Also making news — our friend Manjula.  Trying to follow his comings and goings via Facebook, I see that he has spent an extended time in Sri Lanka generating support for Educate Lanka.  At least one of the goals of his trip was to organize a charity “Walk for a Cause,” which took place last weekend.  Along the way, he was interviewed in Sri Lanka’s Sunday Times, and also by Young Asia Television.  (No translation available, but you’ll get the idea.)

Finally, and closer to where I’m sitting right now, our own Christine has made Fletcher news, in that she has been promoted to Admissions Coordinator.  At the moment, she is wearing two different hats (her old one and her new one — both stylish, of course), but that leaves little time for writing Consult Christine posts.  Once she settles into only one job at a time, she can start up writing again.

So that’s the round-up!  And I’m off to the Admissions Committee meeting.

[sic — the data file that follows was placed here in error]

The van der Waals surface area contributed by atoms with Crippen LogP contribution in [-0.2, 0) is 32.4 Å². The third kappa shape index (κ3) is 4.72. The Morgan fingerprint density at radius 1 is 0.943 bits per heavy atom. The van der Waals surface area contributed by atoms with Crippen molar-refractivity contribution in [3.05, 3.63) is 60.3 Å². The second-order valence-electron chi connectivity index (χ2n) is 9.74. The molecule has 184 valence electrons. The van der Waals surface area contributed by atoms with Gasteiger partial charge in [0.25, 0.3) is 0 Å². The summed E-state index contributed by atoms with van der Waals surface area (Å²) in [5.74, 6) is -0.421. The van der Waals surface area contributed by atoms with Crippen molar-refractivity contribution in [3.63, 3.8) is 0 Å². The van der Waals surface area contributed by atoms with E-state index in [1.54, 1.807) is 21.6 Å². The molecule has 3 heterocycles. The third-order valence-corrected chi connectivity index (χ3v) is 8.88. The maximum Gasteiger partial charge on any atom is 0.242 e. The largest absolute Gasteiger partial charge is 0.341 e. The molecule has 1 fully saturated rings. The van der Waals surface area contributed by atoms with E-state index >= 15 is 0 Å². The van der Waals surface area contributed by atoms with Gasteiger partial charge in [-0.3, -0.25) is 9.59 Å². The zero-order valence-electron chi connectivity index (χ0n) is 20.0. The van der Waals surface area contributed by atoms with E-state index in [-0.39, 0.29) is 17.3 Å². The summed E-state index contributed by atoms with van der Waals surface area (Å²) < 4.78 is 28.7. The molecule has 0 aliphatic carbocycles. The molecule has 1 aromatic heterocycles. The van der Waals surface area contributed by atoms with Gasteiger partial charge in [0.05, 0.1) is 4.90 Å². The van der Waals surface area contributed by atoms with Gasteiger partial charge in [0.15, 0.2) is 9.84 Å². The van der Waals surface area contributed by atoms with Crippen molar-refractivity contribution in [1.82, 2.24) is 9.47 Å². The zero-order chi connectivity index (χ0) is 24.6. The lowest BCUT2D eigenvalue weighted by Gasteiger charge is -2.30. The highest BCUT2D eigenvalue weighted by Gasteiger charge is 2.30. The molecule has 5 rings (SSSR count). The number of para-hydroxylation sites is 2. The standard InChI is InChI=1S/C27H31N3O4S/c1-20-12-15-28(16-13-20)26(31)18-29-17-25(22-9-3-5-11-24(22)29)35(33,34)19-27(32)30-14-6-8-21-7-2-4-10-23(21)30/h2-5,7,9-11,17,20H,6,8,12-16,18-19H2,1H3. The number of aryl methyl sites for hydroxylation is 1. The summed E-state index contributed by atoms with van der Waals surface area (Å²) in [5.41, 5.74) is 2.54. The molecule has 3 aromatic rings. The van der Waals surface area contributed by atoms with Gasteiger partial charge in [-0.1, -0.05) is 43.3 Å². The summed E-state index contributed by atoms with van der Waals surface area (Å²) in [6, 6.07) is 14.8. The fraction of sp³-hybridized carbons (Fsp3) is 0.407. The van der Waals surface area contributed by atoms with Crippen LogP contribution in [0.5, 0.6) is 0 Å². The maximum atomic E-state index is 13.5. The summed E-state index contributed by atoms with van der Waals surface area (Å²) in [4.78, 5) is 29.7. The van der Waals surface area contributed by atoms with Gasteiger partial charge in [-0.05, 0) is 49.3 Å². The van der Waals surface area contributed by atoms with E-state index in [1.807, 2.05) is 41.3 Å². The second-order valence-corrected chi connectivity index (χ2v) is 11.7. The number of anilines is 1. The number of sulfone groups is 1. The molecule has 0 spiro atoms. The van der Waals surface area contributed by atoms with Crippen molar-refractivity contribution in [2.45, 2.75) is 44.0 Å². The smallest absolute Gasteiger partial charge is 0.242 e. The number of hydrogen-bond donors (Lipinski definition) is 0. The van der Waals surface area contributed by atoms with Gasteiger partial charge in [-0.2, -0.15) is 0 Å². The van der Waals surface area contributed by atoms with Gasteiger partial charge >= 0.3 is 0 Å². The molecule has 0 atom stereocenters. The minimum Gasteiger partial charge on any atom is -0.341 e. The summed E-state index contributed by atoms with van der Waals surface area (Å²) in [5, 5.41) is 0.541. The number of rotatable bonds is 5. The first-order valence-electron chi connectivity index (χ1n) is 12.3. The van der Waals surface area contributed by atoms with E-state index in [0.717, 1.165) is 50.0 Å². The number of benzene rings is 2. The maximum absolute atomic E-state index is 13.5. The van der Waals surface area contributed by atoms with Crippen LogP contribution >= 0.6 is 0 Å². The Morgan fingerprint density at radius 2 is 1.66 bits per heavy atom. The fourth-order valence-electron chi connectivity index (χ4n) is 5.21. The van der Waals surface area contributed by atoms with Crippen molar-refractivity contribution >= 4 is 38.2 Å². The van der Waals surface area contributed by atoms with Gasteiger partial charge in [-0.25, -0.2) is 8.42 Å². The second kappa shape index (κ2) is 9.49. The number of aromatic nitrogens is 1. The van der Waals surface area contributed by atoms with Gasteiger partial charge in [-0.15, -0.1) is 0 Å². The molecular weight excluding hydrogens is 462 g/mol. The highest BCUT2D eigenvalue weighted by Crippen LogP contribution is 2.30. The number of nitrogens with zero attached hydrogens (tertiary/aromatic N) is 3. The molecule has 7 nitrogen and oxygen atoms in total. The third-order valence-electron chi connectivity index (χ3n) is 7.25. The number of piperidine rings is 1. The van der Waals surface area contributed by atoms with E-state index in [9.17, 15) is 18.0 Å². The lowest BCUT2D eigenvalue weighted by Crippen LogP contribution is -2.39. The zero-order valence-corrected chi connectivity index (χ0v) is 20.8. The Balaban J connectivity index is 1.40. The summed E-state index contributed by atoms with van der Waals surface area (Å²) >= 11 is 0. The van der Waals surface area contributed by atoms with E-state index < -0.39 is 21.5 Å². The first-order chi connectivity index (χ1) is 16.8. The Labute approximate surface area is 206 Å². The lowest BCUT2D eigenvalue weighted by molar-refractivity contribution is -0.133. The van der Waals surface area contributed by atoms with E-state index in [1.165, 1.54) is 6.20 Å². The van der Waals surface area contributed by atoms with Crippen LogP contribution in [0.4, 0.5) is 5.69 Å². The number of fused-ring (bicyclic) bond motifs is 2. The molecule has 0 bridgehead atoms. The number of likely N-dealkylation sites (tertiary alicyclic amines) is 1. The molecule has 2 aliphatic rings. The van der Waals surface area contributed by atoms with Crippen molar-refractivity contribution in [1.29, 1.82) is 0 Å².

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One of the objectives of the Admissions Blog at this time of year is to fill the long silence between when you submit your application and when you receive your admission decision.  On the other hand, it’s hard to make our January-to-March activities sound interesting.  We process applications.  We read applications.  We decide on applications.  We do other stuff, including planning for next year before we’re even done with this one.  Blog readers should rest assured that we are making progress on all of our work.

But applicants should not interpret the long silence to mean that they needn’t think about their graduate studies.  The hard work of preparing applications may be complete, but you’ll be doing yourself a favor if you set yourself up to make an informed decision in April.  To that end, here are some things you can do or think about while you’re waiting for graduate schools to make their decisions.